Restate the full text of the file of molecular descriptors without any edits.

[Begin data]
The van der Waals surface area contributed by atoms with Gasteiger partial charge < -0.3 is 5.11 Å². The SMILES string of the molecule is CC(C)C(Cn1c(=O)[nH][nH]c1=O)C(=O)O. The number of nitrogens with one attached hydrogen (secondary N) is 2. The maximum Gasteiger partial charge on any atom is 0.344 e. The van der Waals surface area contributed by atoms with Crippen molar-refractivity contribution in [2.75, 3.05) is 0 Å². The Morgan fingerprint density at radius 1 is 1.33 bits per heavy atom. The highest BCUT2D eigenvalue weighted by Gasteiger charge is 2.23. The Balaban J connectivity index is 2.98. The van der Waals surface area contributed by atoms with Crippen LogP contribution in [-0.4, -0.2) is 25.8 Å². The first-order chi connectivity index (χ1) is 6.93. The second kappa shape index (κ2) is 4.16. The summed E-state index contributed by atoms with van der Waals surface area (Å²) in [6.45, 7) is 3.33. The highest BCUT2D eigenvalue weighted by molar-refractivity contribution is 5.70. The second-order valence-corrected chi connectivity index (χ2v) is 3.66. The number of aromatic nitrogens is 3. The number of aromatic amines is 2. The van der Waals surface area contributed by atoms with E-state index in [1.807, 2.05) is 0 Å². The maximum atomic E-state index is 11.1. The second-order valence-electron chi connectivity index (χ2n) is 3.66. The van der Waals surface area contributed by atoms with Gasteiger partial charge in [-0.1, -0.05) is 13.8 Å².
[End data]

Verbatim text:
The van der Waals surface area contributed by atoms with Gasteiger partial charge < -0.3 is 5.11 Å². The SMILES string of the molecule is CC(C)C(Cn1c(=O)[nH][nH]c1=O)C(=O)O. The number of nitrogens with one attached hydrogen (secondary N) is 2. The maximum Gasteiger partial charge on any atom is 0.344 e. The van der Waals surface area contributed by atoms with Crippen molar-refractivity contribution in [2.75, 3.05) is 0 Å². The Morgan fingerprint density at radius 1 is 1.33 bits per heavy atom. The highest BCUT2D eigenvalue weighted by Gasteiger charge is 2.23. The Balaban J connectivity index is 2.98. The van der Waals surface area contributed by atoms with Crippen LogP contribution in [-0.4, -0.2) is 25.8 Å². The first-order chi connectivity index (χ1) is 6.93. The second kappa shape index (κ2) is 4.16. The summed E-state index contributed by atoms with van der Waals surface area (Å²) in [6.45, 7) is 3.33. The highest BCUT2D eigenvalue weighted by molar-refractivity contribution is 5.70. The second-order valence-corrected chi connectivity index (χ2v) is 3.66. The number of aromatic nitrogens is 3. The number of aromatic amines is 2. The van der Waals surface area contributed by atoms with E-state index in [1.807, 2.05) is 0 Å². The maximum atomic E-state index is 11.1. The second-order valence-electron chi connectivity index (χ2n) is 3.66. The van der Waals surface area contributed by atoms with Gasteiger partial charge in [-0.1, -0.05) is 13.8 Å².